This jumpstarted my research on the autism spectrum. I went back to school to take up courses on neurodiversity and study it in-depth.
Studies show that there is a relationship between autistic traits and creativity. Psychologists from the University of East Anglia discovered that people with high autistic traits produced fewer ideas when asked to create solutions to a problem—this is known as 'divergent thinking.' However, the ideas they create were more original and unique. This was the first study to find a link between autistic traits and the creative thinking process.
The co-author of the study, Dr. Martin Doherty, from UEA's School of Psychology, said, "People with high autistic traits could be said to have less quantity but greater quality of creative ideas.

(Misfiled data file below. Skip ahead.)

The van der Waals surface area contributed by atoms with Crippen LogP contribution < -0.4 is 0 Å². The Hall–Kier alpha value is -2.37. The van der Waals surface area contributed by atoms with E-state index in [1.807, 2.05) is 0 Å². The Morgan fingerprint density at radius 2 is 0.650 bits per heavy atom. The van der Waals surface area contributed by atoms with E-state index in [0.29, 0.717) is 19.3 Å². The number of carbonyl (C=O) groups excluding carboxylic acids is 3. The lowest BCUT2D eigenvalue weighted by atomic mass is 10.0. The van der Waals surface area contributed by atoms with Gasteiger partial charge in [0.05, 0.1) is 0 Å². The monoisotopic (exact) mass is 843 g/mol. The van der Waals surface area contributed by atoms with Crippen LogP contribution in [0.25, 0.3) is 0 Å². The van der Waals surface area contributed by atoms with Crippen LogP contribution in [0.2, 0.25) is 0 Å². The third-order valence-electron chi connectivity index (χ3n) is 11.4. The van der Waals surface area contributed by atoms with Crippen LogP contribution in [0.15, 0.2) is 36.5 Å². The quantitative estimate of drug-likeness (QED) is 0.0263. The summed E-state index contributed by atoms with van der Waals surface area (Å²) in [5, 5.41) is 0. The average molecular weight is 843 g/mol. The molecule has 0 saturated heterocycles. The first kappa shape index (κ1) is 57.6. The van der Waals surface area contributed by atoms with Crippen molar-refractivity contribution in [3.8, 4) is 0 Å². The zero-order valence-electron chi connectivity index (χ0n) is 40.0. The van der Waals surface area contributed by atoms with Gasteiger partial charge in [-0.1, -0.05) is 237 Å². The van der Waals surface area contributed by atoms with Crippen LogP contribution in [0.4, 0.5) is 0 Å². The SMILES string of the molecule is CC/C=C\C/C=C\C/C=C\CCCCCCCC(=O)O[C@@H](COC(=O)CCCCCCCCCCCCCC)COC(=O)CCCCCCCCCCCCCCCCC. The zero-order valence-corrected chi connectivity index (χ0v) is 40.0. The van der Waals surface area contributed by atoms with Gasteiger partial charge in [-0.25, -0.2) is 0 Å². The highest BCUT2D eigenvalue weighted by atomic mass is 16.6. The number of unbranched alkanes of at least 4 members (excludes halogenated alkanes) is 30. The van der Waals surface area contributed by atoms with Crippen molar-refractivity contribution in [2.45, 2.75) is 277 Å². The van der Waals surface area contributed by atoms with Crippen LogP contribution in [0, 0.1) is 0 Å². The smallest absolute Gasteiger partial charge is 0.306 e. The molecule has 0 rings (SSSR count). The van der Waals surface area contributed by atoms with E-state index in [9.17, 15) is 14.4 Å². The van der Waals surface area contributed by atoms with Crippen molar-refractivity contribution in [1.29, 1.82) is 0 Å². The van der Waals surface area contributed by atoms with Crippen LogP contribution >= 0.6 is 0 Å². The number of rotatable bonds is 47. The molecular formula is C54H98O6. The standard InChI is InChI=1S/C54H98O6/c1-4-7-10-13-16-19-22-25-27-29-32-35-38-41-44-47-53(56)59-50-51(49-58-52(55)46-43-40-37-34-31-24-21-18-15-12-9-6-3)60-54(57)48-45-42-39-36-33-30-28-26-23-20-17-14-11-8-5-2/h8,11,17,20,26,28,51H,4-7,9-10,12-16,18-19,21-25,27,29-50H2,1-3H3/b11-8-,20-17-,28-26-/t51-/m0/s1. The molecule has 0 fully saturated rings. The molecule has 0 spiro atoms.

One day, I contacted different colleges and organisations that taught multimedia and visual arts courses and enrolled some neurodivergent students. I partnered with them and launched a post-graduate training camp that comes across as a safe space for mentally disabled creatives. We had one objective: to assess their creativity. What if we can discover extraordinary talents, train their creative skills, and provide career possibilities?
And this is how The Misfits Camp was born. It’s a safe place to bring together creatively inclined neurodivergent adults to train and prepare them for the working world. I invited some big-hearted people, including a digital expert, a top psychiatrist, a mom of two autistic children, and an art graduate with a brother on the spectrum and together we created individualised creative programs for assessing talent and honing skills to enable them to hold a job in the creative industry successfully.
It has been over six months since I started working with neurodivergent creatives. They are all in their mid-twenties, high-performing, and diagnosed with Asperger’s, PPD NOS/autism, and ADHD.
This is my journey of “thinking different to create different” with them.